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Obama's speech: What about my pothole, Mr. President?

September 9, 2011 |  7:00 am

President Obama economy speech
Sorry, Barack, you lost me at "Mr. Speaker."

President Obama laid out his plan to spur America's economy Thursday night. (At least, I'm pretty sure he did. Me? Well, it was Packers-Saints from Lambeau, and ... )

I know the drill by now anyway: Looks great in a suit. Speaks like Cicero (look it up). Has the same sort of wary look Daniel must have had in the lions' den.

But mostly, it's the lack of specifics, isn't it, America?

I mean, I guess he tries. Take this part of the speech:  

Pass this jobs bill, and starting tomorrow, small businesses will get a tax cut if they hire new workers or raise workers' wages. Pass this jobs bill, and all small business owners will also see their payroll taxes cut in half next year. If you have 50 employees making an average salary, that's an $80,000 tax cut. And all businesses will be able to continue writing off the investments they make in 2012.

Right. Like that helps me any.

What I wanted to hear were specifics. Such as:

Pass this jobs bill, and starting tomorrow, Paul Whitefield won't have to worry about being laid off. Paul Whitefield will be assured of keeping his job, his salary and his benefits. Paul Whitefield also can be certain that he'll be able to send his kids to college. And he can go out and buy his wife that new mattress, though maybe not that really expensive Tempur-Pedic model.

OK, it would also be nice to know that my kids will have jobs someday, and clean air and water, and that they won't have to die in some foreign land fighting terrorists.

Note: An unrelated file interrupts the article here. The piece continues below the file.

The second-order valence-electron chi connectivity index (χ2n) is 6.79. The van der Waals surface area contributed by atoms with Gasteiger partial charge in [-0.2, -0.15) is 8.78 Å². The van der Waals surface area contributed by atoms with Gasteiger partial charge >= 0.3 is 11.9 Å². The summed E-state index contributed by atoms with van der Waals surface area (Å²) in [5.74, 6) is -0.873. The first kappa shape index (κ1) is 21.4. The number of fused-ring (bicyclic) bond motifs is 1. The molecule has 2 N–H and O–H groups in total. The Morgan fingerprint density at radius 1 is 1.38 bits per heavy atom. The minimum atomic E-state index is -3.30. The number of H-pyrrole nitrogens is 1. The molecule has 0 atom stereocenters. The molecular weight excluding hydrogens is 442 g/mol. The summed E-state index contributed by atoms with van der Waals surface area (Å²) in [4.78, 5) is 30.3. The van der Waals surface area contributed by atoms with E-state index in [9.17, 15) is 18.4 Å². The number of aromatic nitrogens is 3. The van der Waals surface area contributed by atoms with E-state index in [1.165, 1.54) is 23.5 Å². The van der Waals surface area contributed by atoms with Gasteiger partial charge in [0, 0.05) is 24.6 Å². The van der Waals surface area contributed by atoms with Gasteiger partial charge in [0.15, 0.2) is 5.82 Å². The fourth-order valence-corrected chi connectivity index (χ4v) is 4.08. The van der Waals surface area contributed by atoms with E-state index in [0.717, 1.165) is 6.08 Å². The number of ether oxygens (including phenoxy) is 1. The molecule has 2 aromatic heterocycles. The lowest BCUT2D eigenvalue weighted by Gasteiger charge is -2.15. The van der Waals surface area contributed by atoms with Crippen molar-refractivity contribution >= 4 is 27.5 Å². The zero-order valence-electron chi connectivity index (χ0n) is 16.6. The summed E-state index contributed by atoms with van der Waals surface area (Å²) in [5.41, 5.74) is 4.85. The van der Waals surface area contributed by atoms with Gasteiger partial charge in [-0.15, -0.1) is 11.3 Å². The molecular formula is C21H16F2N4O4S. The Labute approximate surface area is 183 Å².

But this was a speech on the economy. I'm not unreasonable. He can talk about the rest some other time.

Obama also said this:

There's a bridge that needs repair between Ohio and Kentucky that's on one of the busiest trucking routes in North America. A public transit project in Houston that will help clear up one of the worst areas of traffic in the country. And there are schools throughout this country that desperately need renovating.

What? Not one single word about the pothole on the onramp to the eastbound 210 Freeway near Pasadena? Nor how crowded the bike/walking lane around the Rose Bowl has become? Not to mention the fact that my big pine tree out front is shedding needles all over the yard and it's too darn hot to clean up the mess -- and what the heck have you done lately, Mr. President, about global warming?

Of course, he tried for a big finish:

These are difficult years for our country. But we are Americans. We are tougher than the times that we live in, and we are bigger than our politics have been. So let's meet the moment. Let's get to work, and let's show the world once again why the United States of America remains the greatest nation on Earth.

Great. "Meet the moment." "Get to work."  Like I don't have enough to do already: "You mean the garage still isn't cleaned out? And when are you going to wash the car?  And what about that peeling paint on the front of the house?  It's embarrassing!"

No, Mr. President, enough rhetoric. Specifics, specifics, specifics!

For guidance, check out this statesmanlike exchange on job creation between Rick Perry and Mitt Romney during the Republican presidential debate Wednesday at the Ronald Reagan Library & Museum:

"Dukakis created jobs three times faster than you did, Mitt," Perry jabbed back, referring to former Massachusetts governor and 1988 Democratic presidential nominee Michael S. Dukakis.

"Well, as a matter of fact," Romney replied, "George Bush and his predecessor created jobs at a faster rate than you did, Governor."

There was lots of other specific leadership stuff from them, like when Perry said Social Security is a Ponzi scheme (Aren't those illegal? Is it too late to impeach every president since Franklin Roosevelt?) and how he's like Galileo.

So c'mon, Mr. President. These guys want your job. Americans want jobs too.

And I want that pothole fixed!

RELATED:

Editorial: Is it a jobs generator?

GOP reaction is lukewarm -- it's a start 

Obama jobs plan spurs cautious hope among small businesses  

-- Paul Whitefield

Photo: President Obama addresses a joint session of Congress as Vice President Joe Biden, left, and House Speaker John A. Boehner (R-Ohio) listen. Credit: Kevin Lamarque / Getty Images

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